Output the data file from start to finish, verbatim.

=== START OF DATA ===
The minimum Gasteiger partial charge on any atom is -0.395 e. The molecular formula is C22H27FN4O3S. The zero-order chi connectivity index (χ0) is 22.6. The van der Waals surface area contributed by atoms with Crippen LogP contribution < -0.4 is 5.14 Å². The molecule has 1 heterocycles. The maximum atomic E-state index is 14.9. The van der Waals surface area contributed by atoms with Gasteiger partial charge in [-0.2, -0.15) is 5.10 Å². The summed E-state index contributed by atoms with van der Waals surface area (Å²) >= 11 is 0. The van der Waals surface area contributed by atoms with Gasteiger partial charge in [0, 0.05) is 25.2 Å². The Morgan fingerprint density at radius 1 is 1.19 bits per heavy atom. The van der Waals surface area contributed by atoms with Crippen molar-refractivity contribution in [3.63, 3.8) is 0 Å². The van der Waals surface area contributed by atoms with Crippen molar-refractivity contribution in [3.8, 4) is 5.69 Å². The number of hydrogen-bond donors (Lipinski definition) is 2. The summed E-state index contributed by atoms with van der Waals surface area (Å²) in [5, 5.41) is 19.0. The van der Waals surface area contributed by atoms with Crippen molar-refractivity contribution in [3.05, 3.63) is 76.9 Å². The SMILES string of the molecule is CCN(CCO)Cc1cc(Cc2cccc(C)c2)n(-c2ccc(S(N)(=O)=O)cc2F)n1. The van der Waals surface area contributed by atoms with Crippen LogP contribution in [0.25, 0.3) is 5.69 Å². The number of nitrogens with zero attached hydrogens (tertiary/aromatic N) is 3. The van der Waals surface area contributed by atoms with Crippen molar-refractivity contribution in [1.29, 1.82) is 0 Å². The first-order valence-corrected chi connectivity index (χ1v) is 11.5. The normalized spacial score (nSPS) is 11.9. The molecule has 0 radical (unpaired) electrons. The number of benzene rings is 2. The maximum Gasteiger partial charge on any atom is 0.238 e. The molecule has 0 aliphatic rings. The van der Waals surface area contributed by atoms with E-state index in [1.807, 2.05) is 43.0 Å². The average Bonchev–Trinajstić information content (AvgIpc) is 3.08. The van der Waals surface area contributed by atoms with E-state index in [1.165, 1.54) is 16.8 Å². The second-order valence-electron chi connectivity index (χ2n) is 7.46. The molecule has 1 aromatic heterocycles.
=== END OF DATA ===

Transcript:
The minimum Gasteiger partial charge on any atom is -0.395 e. The molecular formula is C22H27FN4O3S. The zero-order chi connectivity index (χ0) is 22.6. The van der Waals surface area contributed by atoms with Crippen LogP contribution < -0.4 is 5.14 Å². The molecule has 1 heterocycles. The maximum atomic E-state index is 14.9. The van der Waals surface area contributed by atoms with Gasteiger partial charge in [-0.2, -0.15) is 5.10 Å². The summed E-state index contributed by atoms with van der Waals surface area (Å²) >= 11 is 0. The van der Waals surface area contributed by atoms with Gasteiger partial charge in [0, 0.05) is 25.2 Å². The Morgan fingerprint density at radius 1 is 1.19 bits per heavy atom. The van der Waals surface area contributed by atoms with Crippen molar-refractivity contribution in [3.63, 3.8) is 0 Å². The van der Waals surface area contributed by atoms with Crippen molar-refractivity contribution in [3.8, 4) is 5.69 Å². The number of hydrogen-bond donors (Lipinski definition) is 2. The summed E-state index contributed by atoms with van der Waals surface area (Å²) in [5, 5.41) is 19.0. The van der Waals surface area contributed by atoms with Crippen molar-refractivity contribution in [3.05, 3.63) is 76.9 Å². The SMILES string of the molecule is CCN(CCO)Cc1cc(Cc2cccc(C)c2)n(-c2ccc(S(N)(=O)=O)cc2F)n1. The van der Waals surface area contributed by atoms with Crippen LogP contribution in [0.25, 0.3) is 5.69 Å². The number of nitrogens with zero attached hydrogens (tertiary/aromatic N) is 3. The van der Waals surface area contributed by atoms with Crippen molar-refractivity contribution in [1.29, 1.82) is 0 Å². The first-order valence-corrected chi connectivity index (χ1v) is 11.5. The normalized spacial score (nSPS) is 11.9. The molecule has 0 radical (unpaired) electrons. The number of benzene rings is 2. The maximum Gasteiger partial charge on any atom is 0.238 e. The molecule has 0 aliphatic rings. The van der Waals surface area contributed by atoms with E-state index in [1.807, 2.05) is 43.0 Å². The average Bonchev–Trinajstić information content (AvgIpc) is 3.08. The van der Waals surface area contributed by atoms with E-state index in [1.165, 1.54) is 16.8 Å². The second-order valence-electron chi connectivity index (χ2n) is 7.46. The molecule has 1 aromatic heterocycles.